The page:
"How..." He'd been rendered speechless a few times in his life, mostly after an orgasm, but this; this was like choking on air. Charles felt incapable of swallowing.

There was a rustling on the other end of the line, Mrs. Forrester moving, Charles thought. Was she sitting down? Should he be sitting down?

That same distant part of his brain keeping lists also reminded him that he was already seated.

"It was her liver," was all Mrs. Forrester said when she finally spoke. Charles almost laughed a second time, because of course it was. Of course it was.

"How long?" he managed this time, because it had been months--maybe even longer--since he'd last seen his mother, and he hadn't heard from her since at least the start of the school year, not since Kurt's birthday. That same distant part of his brain reminded him how fast it could happen; how fast he'd seen it happen.

How long had they known? How long had they been keeping it from him? How long had she been dead?

"September 30th," Mrs. Forrester said, and Charles had to release a shaky breath at that, because his mother had been dead almost a month; had been dead the last time he'd called her.

"Thank you for telling me," Charles managed after a few shaky breaths.

Mrs. Forrester seemed disinclined to let him get off the phone, a litanies of oh, honeys and I'm so sorrys filling the line. Charles scarcely heard them. He set the phone back on the receiver. The room seemed entirely too quiet.

He couldn't remember what he'd been doing before he'd come into the room. There was a coffee sitting on Moira's desk, half finished, and Charles thought it might be his. It was still marginally warm when he wrapped his hand around it. He took a sip and found he still could not swallow. He spit the coffee back into the cup and pushed it aside.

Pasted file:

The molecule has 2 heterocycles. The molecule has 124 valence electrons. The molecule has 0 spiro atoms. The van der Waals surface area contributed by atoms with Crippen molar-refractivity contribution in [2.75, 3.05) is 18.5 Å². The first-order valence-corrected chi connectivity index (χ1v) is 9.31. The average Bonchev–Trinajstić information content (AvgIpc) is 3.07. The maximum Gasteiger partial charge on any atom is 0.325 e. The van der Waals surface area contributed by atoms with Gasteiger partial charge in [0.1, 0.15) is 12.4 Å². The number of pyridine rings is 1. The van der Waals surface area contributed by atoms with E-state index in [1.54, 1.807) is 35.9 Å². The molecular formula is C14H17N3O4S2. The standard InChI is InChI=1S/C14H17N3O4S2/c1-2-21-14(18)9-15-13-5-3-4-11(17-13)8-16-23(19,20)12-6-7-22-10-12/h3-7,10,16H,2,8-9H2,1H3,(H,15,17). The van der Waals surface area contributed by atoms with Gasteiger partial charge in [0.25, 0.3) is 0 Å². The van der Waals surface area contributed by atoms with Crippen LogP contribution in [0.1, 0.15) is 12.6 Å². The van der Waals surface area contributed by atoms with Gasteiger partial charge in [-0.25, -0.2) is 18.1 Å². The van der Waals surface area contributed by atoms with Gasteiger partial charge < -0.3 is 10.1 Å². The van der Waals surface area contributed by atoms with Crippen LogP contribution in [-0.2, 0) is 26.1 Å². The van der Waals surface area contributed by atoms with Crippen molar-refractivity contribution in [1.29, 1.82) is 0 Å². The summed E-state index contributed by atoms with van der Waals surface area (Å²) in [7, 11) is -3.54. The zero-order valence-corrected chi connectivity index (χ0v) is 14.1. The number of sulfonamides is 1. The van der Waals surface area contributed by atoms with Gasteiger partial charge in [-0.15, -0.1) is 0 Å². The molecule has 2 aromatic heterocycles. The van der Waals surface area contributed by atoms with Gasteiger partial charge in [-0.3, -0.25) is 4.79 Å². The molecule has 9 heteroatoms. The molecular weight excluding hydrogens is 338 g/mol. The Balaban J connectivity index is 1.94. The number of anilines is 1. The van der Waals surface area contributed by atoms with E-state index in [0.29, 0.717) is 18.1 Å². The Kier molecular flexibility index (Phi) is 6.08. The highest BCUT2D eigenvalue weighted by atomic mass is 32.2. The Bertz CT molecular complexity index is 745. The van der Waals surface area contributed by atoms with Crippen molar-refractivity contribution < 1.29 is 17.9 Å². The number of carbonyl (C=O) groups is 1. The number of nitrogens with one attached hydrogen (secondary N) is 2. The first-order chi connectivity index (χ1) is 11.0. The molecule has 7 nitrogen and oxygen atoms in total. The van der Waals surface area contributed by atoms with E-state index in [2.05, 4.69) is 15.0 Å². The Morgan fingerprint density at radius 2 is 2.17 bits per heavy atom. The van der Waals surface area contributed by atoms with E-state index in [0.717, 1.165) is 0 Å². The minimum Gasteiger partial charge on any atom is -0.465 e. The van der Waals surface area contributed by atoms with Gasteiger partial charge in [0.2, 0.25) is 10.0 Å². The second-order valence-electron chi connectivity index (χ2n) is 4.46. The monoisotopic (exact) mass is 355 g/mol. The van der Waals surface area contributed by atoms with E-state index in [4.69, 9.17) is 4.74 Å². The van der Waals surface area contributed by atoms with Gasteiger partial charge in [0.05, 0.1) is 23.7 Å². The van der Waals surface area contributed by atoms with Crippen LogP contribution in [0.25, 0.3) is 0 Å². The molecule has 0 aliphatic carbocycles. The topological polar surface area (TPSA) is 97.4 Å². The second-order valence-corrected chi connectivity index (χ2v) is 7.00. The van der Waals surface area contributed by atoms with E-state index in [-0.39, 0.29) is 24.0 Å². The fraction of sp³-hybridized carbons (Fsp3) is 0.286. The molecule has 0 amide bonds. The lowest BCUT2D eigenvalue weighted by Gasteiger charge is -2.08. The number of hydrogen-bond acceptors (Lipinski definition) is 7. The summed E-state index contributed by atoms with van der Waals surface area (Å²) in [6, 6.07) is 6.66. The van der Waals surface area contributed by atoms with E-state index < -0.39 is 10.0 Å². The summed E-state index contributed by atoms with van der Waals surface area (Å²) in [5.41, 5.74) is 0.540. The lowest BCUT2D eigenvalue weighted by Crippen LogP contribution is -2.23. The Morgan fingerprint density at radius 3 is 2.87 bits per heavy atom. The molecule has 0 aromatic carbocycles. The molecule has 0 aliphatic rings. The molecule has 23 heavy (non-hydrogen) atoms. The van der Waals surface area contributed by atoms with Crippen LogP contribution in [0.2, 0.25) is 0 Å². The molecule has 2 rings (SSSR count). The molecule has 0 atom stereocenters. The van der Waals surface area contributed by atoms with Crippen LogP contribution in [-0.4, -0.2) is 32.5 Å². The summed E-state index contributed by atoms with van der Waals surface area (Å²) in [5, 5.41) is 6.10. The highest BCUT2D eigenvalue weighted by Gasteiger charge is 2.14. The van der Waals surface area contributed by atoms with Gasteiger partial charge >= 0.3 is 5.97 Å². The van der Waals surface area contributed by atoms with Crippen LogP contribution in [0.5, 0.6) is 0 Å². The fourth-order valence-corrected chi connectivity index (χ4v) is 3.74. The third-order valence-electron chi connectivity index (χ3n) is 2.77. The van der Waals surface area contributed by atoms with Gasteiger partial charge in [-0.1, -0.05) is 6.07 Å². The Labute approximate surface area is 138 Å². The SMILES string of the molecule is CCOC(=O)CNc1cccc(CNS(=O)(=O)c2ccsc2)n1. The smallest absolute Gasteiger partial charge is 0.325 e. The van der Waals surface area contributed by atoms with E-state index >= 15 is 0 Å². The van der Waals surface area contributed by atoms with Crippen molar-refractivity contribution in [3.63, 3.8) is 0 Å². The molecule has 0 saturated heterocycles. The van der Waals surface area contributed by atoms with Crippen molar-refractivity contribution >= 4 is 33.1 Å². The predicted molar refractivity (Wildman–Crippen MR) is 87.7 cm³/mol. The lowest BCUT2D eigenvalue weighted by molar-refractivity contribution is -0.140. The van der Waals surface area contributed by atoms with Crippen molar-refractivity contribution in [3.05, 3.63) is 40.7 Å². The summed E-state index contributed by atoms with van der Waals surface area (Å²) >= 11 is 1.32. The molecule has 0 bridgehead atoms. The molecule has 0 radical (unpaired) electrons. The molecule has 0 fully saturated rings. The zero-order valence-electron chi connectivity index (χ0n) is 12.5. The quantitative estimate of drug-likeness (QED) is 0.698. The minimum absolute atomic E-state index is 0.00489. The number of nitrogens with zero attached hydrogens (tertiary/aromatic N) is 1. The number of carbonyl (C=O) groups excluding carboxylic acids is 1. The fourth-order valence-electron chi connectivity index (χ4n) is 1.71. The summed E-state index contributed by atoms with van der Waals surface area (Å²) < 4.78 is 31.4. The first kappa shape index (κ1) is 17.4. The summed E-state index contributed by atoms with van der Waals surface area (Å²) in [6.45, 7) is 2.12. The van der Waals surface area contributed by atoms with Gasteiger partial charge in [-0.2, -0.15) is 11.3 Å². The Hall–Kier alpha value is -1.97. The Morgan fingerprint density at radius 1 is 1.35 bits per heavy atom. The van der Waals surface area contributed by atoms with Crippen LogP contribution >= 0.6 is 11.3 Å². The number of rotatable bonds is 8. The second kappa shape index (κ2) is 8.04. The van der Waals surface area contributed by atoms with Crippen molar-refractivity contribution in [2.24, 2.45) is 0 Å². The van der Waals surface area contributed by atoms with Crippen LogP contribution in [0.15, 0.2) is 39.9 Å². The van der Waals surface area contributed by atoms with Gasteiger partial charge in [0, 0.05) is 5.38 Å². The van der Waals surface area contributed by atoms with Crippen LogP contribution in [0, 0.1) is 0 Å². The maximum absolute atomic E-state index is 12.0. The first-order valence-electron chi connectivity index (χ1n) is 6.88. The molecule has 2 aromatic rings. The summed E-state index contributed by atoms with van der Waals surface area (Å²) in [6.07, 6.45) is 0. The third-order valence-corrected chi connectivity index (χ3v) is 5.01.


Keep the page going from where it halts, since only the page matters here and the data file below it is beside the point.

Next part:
He was still sitting, feeling more than a little dazed, when a hesitant knock came through the door. Charles glanced up, managing a hoarse come in, that echoed in the silence of the room. The door swung open. Moira peered into the room.

Whatever she was about to say was abandoned the second she caught sight of Charles. She was across the room in no time, dropping to her knees next to where he sat in her chair.

"Charles, what is it?" she asked.

Charles felt rather detached as he replied, "My mother's dead."


It had been roughly 29 hours since he'd slept last. He'd pushed past the point of exhaustion, and was now entering into that dream-like state, where reality was fuzzy and faded. It was momentum, more than anything that kept Charles moving, off the shuttle bus and onto the main campus, towards Erik's office, where he'd told Erik he would meet him in time for lunch.

Moira had protested his leaving; she'd wanted to keep him trapped inside her office, but he'd insisted on leaving, heading straight back to the lab to finish his work, thankful then for Hank's focus--he hadn't wanted to talk with anyone just then.

Moira had hovered outside the door. Charles would catch sight of her every so often, through the small glass window, when she'd peer into the room, seeking him out. He'd half expected her to forcibly remove him from the lab; to haul him home by his ear. She hadn't, and when the lunch hour crept nearer, Charles had methodically cleaned up what he was doing, announced his intentions to get some food and then catch an afternoon nap. She was gone by that point, but she'd left him several texts, all asking him to call her. Charles had ignored them in favour of meeting Erik.

The walk from the shuttle bus to Philosophy passed in a blur, Charles only half aware of the where he was going, operating purely on instinct. He hadn't even realized how cold it was; not until he stepped into the building, a blast of warmth making him realize just how chilled he was. Charles shivered and headed for the stairs.

He got as far as Erik's floor before momentum gave way, and then only because he turned a corner and smacked directly into someone's chest. A broad someone, Charles thought, blinking, confused as to why this walking chest couldn't seem to get out of his way. He glanced up--vision gone hazy around the edges--and found himself staring at a familiar face.